German criticism from the start was mainly aimed at France, but also at Italy and Spain, the third and fourth largest economies in the EU. The problem for Paris, which has the second largest economy in Europe, is that it wants to be a leader and play an influential role in providing support to Ukraine. It does not match the military assistance it provides or what it says and publishes. The reports, the latest from President Emmanuel Macron, in a speech to students at a military college in Sweden, reiterated that “Russia must.” A war against Ukraine is unwinnable.

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In light of these data discrediting the French initiative, Defense Minister Sébastien Lecornu attacked the German company's statement, saying “the data it relies on cannot be trusted, and in fact all these arrangements are false”. According to the French official, the Kiel initiative was “based only on declarations made by the European parties, not on what was actually achieved”.

Ukrainian President Volodymyr Zelensky and French President Emmanuel Macron in Granada (AFP)

According to LeCorno, Paris “delivered everything that was promised, while many countries announced their willingness to provide aid, and then it was not forthcoming, or it became clear that some of it was unusable.” A French defense source said the Kiel arrangement did not take into account the training of defensive systems, or maintaining their readiness, insisting that Paris had always provided systems “ready for immediate use”.

Paris disputes the German company's figures

In the face of Kiel's figure, the French government took refuge behind a report prepared by the Senate and published last November, which put the total value of French aid at 3.2 billion euros, including 1.7 billion euros for arms and ammunition and one billion euros. Euros as a contribution to the so-called “European Facilities for Peace” fund » Buy Kiev weapons, 300 million to train Ukrainian forces.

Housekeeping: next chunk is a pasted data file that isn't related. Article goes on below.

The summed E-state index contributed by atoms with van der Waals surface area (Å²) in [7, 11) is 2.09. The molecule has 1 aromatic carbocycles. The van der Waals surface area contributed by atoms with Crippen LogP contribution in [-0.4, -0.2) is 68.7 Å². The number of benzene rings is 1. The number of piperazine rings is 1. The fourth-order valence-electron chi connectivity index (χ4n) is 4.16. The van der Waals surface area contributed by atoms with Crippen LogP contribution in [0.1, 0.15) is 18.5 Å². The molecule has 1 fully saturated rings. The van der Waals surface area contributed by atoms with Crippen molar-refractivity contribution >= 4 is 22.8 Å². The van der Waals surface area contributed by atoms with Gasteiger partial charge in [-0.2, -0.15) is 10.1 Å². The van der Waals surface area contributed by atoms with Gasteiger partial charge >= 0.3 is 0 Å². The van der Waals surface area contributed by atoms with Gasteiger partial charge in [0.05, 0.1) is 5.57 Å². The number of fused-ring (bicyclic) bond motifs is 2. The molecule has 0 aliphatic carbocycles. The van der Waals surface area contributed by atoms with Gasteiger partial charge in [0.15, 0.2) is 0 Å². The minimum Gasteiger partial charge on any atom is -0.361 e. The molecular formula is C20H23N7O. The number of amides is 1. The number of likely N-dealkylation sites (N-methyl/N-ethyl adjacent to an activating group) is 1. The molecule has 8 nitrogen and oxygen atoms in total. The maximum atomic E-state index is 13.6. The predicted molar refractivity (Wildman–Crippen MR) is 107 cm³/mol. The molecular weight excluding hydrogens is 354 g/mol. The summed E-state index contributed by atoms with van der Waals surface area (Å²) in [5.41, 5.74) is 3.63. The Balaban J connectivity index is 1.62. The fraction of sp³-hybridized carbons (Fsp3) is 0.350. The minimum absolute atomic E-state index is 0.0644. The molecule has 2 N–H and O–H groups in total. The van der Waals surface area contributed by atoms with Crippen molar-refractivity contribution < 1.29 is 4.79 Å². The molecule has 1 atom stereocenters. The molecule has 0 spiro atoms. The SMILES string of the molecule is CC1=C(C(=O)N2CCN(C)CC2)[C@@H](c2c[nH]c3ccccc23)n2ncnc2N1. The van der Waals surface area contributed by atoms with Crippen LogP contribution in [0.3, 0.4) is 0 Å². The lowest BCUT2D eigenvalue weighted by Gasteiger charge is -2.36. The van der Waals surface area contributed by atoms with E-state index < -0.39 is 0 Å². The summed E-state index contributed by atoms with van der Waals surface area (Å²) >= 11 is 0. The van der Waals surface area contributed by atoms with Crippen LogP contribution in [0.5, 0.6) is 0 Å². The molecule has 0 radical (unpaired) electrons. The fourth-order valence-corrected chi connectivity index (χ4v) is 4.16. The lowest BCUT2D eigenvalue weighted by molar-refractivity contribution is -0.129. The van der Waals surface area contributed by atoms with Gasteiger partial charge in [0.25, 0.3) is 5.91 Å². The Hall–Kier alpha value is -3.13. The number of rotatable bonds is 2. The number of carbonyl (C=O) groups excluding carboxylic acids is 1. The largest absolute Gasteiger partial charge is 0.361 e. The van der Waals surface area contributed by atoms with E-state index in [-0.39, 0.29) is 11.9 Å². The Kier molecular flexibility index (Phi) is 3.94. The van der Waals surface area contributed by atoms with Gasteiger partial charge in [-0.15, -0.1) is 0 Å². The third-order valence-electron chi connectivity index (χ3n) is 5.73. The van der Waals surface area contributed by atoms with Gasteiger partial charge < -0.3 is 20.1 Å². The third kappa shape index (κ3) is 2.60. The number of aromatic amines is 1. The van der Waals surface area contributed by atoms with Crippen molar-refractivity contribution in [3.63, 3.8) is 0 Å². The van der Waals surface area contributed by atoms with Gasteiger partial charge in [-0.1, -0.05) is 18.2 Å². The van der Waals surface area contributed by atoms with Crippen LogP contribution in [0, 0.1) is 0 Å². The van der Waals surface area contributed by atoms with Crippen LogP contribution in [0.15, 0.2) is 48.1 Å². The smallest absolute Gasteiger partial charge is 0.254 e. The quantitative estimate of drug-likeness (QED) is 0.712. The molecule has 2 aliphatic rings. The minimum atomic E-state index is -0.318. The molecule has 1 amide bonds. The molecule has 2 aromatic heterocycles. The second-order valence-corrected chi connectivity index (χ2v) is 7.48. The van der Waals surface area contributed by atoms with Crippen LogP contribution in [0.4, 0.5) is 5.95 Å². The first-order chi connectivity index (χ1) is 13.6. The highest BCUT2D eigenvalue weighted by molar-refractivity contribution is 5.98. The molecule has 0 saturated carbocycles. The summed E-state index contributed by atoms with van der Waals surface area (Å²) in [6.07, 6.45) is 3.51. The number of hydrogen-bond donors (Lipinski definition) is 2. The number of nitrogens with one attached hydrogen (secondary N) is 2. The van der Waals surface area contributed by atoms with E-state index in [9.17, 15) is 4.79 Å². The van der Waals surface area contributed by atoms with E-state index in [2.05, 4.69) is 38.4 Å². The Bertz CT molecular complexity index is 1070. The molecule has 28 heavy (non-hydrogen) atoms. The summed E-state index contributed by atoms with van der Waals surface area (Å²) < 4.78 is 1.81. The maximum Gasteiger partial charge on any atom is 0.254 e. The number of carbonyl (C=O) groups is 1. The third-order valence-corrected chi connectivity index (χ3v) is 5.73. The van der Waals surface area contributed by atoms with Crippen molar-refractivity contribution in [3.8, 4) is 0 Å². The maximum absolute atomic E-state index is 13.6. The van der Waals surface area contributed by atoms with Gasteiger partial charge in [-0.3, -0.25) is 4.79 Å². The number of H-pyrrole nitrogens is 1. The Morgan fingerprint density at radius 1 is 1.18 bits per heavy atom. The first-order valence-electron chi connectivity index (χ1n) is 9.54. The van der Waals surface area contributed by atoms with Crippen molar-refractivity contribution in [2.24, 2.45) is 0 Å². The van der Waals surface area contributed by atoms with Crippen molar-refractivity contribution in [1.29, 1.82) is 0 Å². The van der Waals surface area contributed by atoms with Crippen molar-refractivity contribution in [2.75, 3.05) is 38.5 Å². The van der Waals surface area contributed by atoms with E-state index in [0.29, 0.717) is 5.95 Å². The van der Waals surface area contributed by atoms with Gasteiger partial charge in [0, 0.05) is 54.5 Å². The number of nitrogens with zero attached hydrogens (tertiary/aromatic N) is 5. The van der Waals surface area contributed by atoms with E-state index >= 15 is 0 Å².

In his press conference at the Elysee Palace on the evening of January 16, President Macron announced that he will visit Ukraine this February. On the same occasion, he indicated that Paris and Kiev were working on finalizing a “security agreement” similar to the one British Prime Minister Rishi Sunak signed last month with Ukrainian President Zelensky.

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EU foreign policy chief Joseph Borrell confirmed that European military aid to Ukraine will reach €21 billion this year (Photo from EU)

In the same context, Macron said that dozens of advanced “Scalp” missiles and hundreds of bombs weighing between 250 and 1,000 kilograms can be converted into missiles capable of reaching a distance of 70 kilometers to the Ukrainian forces.

Two days later, Paris hosted a meeting of ministers from several countries involved in the so-called “Rammstein Group” that supports Ukraine militarily. The aim is to help Ukrainian ground forces get the weapons and ammunition they need at a time when they are complaining about Russian superiority, to launch an “artillery alliance” managed by Paris and Washington. Forces in the current “position war” between the two sides.

Before that, France succeeded in convincing the German side to share responsibility for the “Air Defense Group” under German-American administration. After Macron, Sébastien Lecornu announced during a meeting in Paris that he had delivered 6 “Caesar” cannons to Ukraine and decided to give 50 million euros to Kiev to buy 12 additional cannons of the same model. The factories are capable of producing 60 cannons worth 250 million euros, “which seems to me within the reach of various Allied budgets.” LeCorneau also urged French ammunition exports to Ukraine three times, a thousand units per month in the first year of the war, and 3,000 shells by January.

Paris has made several announcements in recent days, expressing its interest in showing its presence in the support provided to Ukraine. However, a better benchmark would be to declare its contribution for the current year. During the recent Brussels summit, EU foreign and security policy chief Joseph Borrell said that Ukraine could receive up to 21 billion euros in European military aid this year, a significant increase compared to the 28 billion euros provided. In 2022 and 2023.